The Bishop of Carlisle asked a question concerning the proposed opening of a new coal mine in Whitehaven, Cumbria, on 8th December 2022:
The Lord Bishop of Carlisle: My Lords, I declare a slight interest in this topic, since Whitehaven is in my diocese, and like the noble Baroness, Lady Hayman, I live in west Cumbria—in a particularly beautiful part of it, I have to say. This debate has now been running for more than two years, and in Cumbria, as in the whole country, it has been highly contentious, with a great deal of passion expressed on both sides. We have already heard some of that passion in the debate this evening. So I am acutely aware of the many arguments about both the potential environmental impact, which has been deplored, and the employment opportunities, which would—as has already been mentioned—be very welcome in this very deprived part of the country.
However, what is new in this discussion, to me at least, is the report that the mine seeks to be a net-zero operation. The inspector makes the same point and it has been mentioned several times already by the Minister. I press her on whether that is indeed the case; will this be a net-zero operation? If so, what exactly will off-set the many million tonnes of CO2 that the noble Baroness, Lady Hayman, mentioned will be released from the mine over the next 30 years? Do His Majesty’s Government have any plans to require West Cumbria Mining to invest in local services and facilities in addition to the mine, as part of their levelling-up agenda?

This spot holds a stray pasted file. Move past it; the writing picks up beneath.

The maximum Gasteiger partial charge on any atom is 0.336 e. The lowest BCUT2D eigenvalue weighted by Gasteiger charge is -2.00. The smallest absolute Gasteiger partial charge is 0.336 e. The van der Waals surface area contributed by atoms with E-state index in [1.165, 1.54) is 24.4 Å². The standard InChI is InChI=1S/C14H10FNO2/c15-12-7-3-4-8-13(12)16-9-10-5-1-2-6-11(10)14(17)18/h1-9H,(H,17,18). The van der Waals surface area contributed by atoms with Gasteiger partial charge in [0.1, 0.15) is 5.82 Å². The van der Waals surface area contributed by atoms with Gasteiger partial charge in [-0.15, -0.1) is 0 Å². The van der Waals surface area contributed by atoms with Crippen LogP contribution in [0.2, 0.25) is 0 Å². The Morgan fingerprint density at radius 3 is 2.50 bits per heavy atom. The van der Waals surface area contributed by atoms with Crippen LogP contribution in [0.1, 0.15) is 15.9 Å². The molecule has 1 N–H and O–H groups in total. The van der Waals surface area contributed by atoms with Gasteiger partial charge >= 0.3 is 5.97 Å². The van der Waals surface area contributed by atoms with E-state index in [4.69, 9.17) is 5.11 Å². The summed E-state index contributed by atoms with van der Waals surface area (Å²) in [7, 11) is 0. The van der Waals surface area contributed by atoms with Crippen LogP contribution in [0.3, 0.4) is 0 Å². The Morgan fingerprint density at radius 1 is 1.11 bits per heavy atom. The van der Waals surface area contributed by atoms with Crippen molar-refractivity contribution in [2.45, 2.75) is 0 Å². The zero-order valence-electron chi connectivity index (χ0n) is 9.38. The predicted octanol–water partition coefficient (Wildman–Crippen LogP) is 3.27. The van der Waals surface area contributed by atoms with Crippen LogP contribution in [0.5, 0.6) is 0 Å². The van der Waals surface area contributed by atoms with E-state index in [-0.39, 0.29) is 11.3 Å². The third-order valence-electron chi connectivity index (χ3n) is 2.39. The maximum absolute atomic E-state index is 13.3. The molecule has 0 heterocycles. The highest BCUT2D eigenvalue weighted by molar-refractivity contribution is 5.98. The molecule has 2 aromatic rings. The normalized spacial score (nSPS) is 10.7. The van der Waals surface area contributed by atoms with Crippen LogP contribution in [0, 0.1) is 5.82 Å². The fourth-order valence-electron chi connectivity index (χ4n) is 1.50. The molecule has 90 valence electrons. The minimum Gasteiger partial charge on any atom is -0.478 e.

Baroness Scott of Bybrook (Con): I thank the right reverend Prelate. As far as net zero is concerned, yes, that is exactly the evidence the inspector was given by the applicant. The inspector’s report says:
“The Secretary of State recognises the views of many objectors to the scheme that the use of offsetting”—
which is part of how it is made net zero—
“is contrary to the attainment of a net zero model. However, it is acknowledged as a valid approach by the CCC to achieving net zero in the sixth carbon budget”.
There are different ways of doing it, but the applicant gave what the inspector considered to be good, strong evidence that this could be delivered. That is the important thing. I am sorry; I missed the bit about the community.
The Lord Bishop of Carlisle: The second bit was about whether the Government will require West Cumbria Mining to invest in local services and facilities as part of its operation.
Baroness Barran: First, more jobs and money coming into the area will help local services and shops, and the economy of the area. Secondly, I do not know; I have not read the planning application in detail, but I will look at it and respond on what is required. I would be surprised if it did not require local investment; most planning applications of this size do.
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